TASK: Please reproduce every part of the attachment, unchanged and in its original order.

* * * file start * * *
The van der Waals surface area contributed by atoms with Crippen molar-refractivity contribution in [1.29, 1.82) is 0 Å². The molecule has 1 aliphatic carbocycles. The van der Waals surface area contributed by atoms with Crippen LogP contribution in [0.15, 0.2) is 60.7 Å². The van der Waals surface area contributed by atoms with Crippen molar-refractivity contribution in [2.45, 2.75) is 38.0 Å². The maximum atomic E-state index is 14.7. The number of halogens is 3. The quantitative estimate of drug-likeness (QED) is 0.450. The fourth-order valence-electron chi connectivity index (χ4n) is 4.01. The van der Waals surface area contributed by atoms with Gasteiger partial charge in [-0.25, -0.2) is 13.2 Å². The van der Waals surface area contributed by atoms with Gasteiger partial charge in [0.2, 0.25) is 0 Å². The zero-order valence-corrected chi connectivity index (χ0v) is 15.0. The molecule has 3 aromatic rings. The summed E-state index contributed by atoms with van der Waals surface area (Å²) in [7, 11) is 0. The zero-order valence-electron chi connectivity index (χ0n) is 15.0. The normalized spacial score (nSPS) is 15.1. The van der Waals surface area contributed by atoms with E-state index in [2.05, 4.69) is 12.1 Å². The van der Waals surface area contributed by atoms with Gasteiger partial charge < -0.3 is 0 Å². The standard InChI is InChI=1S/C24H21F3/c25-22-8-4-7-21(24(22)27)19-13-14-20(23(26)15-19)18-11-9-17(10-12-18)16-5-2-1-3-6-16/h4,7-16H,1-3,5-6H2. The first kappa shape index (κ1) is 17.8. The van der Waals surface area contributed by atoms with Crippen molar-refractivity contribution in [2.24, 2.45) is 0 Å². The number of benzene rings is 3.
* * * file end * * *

The van der Waals surface area contributed by atoms with Crippen molar-refractivity contribution in [1.29, 1.82) is 0 Å². The molecule has 1 aliphatic carbocycles. The van der Waals surface area contributed by atoms with Crippen LogP contribution in [0.15, 0.2) is 60.7 Å². The van der Waals surface area contributed by atoms with Crippen molar-refractivity contribution in [2.45, 2.75) is 38.0 Å². The maximum atomic E-state index is 14.7. The number of halogens is 3. The quantitative estimate of drug-likeness (QED) is 0.450. The fourth-order valence-electron chi connectivity index (χ4n) is 4.01. The van der Waals surface area contributed by atoms with Gasteiger partial charge in [-0.25, -0.2) is 13.2 Å². The van der Waals surface area contributed by atoms with Gasteiger partial charge in [0.2, 0.25) is 0 Å². The zero-order valence-corrected chi connectivity index (χ0v) is 15.0. The molecule has 3 aromatic rings. The summed E-state index contributed by atoms with van der Waals surface area (Å²) in [7, 11) is 0. The zero-order valence-electron chi connectivity index (χ0n) is 15.0. The normalized spacial score (nSPS) is 15.1. The van der Waals surface area contributed by atoms with E-state index in [2.05, 4.69) is 12.1 Å². The van der Waals surface area contributed by atoms with Gasteiger partial charge < -0.3 is 0 Å². The standard InChI is InChI=1S/C24H21F3/c25-22-8-4-7-21(24(22)27)19-13-14-20(23(26)15-19)18-11-9-17(10-12-18)16-5-2-1-3-6-16/h4,7-16H,1-3,5-6H2. The first kappa shape index (κ1) is 17.8. The van der Waals surface area contributed by atoms with Crippen molar-refractivity contribution in [2.24, 2.45) is 0 Å². The number of benzene rings is 3.